Speech by Hungarian President János Áder at the opening session of the 8th World Water Forum in Brasilia presenting report of High Level Panel on Water
„We have squandered our planet’s resources, including air and water, as though there were no tomorrow, so now there isn’t going to be one.” – wrote Kurt Vonnegut in 2005.
But we could just as well use present tense. „We are squandering our planet’s resources, including air and water, as though there were no tomorrow.”
Esteemed Ladies and Gentlemen,
2 years ago, the UN Secretary-general and the President of the World Bank invited 12 politicians to offer proposals on the ways and means of achieving sustainable development with respect to water. What kinds of problems are we facing? What do we need to change? What kind of decisions should we consider?
The main messages of the report that has been prepared were also clear from the video that you have just seen: water is a question of life and death. From now on we cannot take for granted the availability of enough water. Water crisis is not the future, it is here in the present. If we fail to deliver the sustainability goal on water, then success in all the other goals becomes hopeless. In order to prevent this, we need to change our mindset.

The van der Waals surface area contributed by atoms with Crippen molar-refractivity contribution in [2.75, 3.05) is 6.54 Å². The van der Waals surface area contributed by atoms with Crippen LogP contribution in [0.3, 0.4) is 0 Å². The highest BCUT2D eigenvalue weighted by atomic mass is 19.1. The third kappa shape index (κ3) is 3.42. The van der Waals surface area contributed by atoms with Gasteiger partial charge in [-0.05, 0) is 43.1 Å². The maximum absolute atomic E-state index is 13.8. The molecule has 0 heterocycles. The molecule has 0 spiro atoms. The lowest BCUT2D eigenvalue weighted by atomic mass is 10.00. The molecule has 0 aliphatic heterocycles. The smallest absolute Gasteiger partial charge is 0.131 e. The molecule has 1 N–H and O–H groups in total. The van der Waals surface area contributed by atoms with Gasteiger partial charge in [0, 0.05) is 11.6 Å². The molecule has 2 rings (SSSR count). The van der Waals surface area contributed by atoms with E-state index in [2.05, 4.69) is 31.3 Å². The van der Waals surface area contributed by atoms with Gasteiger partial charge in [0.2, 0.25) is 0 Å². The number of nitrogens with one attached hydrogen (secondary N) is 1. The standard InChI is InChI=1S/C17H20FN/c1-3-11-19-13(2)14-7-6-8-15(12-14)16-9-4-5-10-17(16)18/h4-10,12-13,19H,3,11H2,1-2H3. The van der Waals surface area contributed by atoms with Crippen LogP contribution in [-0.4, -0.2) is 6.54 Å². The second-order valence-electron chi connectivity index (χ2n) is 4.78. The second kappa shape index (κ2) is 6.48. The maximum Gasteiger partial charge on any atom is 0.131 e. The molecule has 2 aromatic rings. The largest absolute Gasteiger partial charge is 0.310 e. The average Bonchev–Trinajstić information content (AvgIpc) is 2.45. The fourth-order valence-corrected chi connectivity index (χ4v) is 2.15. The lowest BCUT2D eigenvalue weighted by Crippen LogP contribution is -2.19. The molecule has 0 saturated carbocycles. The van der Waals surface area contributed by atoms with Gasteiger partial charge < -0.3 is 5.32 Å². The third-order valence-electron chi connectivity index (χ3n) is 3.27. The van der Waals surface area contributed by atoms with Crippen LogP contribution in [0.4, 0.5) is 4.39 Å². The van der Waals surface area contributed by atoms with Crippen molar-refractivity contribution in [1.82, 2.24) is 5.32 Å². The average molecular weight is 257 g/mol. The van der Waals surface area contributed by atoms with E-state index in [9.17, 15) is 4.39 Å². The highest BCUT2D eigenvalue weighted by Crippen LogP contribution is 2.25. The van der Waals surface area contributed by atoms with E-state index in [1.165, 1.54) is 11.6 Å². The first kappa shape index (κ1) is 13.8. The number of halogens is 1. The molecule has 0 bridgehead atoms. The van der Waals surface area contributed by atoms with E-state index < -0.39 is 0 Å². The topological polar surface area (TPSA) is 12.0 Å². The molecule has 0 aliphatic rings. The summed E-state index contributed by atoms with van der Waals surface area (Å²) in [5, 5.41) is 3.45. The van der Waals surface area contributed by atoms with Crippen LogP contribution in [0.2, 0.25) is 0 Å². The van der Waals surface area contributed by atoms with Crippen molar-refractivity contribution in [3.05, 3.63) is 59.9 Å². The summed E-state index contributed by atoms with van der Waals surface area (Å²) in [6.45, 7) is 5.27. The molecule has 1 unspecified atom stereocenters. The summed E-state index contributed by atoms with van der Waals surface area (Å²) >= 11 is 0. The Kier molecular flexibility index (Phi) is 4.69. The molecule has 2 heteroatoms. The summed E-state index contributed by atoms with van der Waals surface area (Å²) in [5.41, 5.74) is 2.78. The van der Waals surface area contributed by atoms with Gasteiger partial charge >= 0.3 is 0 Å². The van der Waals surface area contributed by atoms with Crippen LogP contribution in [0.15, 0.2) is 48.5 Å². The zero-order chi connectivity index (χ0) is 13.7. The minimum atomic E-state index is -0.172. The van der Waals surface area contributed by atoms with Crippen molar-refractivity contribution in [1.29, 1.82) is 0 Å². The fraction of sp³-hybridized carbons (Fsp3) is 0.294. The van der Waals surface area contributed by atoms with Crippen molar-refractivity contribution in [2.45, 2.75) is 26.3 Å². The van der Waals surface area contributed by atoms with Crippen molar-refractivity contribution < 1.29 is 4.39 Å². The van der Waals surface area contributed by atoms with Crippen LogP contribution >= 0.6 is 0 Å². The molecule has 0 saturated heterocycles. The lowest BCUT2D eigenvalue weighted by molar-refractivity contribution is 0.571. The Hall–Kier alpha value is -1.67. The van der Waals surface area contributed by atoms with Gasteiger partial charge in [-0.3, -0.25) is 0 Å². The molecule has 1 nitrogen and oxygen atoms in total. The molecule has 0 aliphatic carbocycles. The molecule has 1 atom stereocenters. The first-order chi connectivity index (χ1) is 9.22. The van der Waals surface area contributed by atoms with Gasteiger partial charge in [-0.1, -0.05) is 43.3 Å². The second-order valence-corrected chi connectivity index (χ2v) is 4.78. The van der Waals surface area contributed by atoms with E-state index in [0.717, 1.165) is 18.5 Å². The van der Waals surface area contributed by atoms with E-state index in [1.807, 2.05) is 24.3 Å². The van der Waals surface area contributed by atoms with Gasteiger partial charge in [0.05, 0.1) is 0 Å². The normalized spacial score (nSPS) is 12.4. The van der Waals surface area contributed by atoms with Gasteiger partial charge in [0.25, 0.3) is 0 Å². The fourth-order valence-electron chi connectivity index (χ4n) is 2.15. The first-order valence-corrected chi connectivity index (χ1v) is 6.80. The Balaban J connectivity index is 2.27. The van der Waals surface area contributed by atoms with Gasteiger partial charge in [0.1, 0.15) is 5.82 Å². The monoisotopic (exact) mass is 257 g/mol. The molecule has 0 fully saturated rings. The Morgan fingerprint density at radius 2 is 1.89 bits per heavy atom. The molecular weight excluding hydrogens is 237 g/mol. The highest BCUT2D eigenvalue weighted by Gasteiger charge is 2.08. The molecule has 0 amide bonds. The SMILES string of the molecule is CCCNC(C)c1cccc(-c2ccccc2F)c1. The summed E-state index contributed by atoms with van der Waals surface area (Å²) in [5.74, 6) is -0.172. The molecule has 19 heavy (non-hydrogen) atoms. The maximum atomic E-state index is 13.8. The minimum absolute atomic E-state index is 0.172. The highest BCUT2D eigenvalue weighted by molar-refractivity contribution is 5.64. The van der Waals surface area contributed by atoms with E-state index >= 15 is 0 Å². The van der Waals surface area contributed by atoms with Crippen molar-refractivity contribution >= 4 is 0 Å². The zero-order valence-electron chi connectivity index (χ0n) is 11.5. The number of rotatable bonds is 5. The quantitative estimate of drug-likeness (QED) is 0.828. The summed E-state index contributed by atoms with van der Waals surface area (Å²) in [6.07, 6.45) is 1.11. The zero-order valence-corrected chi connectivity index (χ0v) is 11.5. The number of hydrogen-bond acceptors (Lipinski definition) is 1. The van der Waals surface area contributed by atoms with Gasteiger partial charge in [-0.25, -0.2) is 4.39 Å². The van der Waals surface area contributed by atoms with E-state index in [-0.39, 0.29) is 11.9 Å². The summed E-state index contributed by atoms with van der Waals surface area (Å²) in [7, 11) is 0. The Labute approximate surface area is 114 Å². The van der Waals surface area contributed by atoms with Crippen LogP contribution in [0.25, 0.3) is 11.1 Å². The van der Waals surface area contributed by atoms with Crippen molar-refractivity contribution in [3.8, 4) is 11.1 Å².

The figures – some of which were mentioned in the video – depict a dramatic picture. 2 out of 5 people on Earth are living in regions with water scarcity. 2,1 billion people are forced to consume polluted water. Waste water treatment is not available for 4,5 billion (2/3 of all humanity). 80% of all waste water is dumped back into nature untreated. 90% of the 1000 most devastating natural disasters since 1990 were connected with water.
The forecasts for 2050 show an even more alarming scenario. By 2050: half of humanity will be living in water scarce areas; desertification will be making life miserable for 1 billion people; the number, the scope and the damages caused by water related disasters will increase dramatically.
The challenge at hand is the following: how to use less and less water per capita and constantly degrading soil quality to feed more and more people with sufficient water and sufficient quantities of food – while climate change still has further surprises in store for us.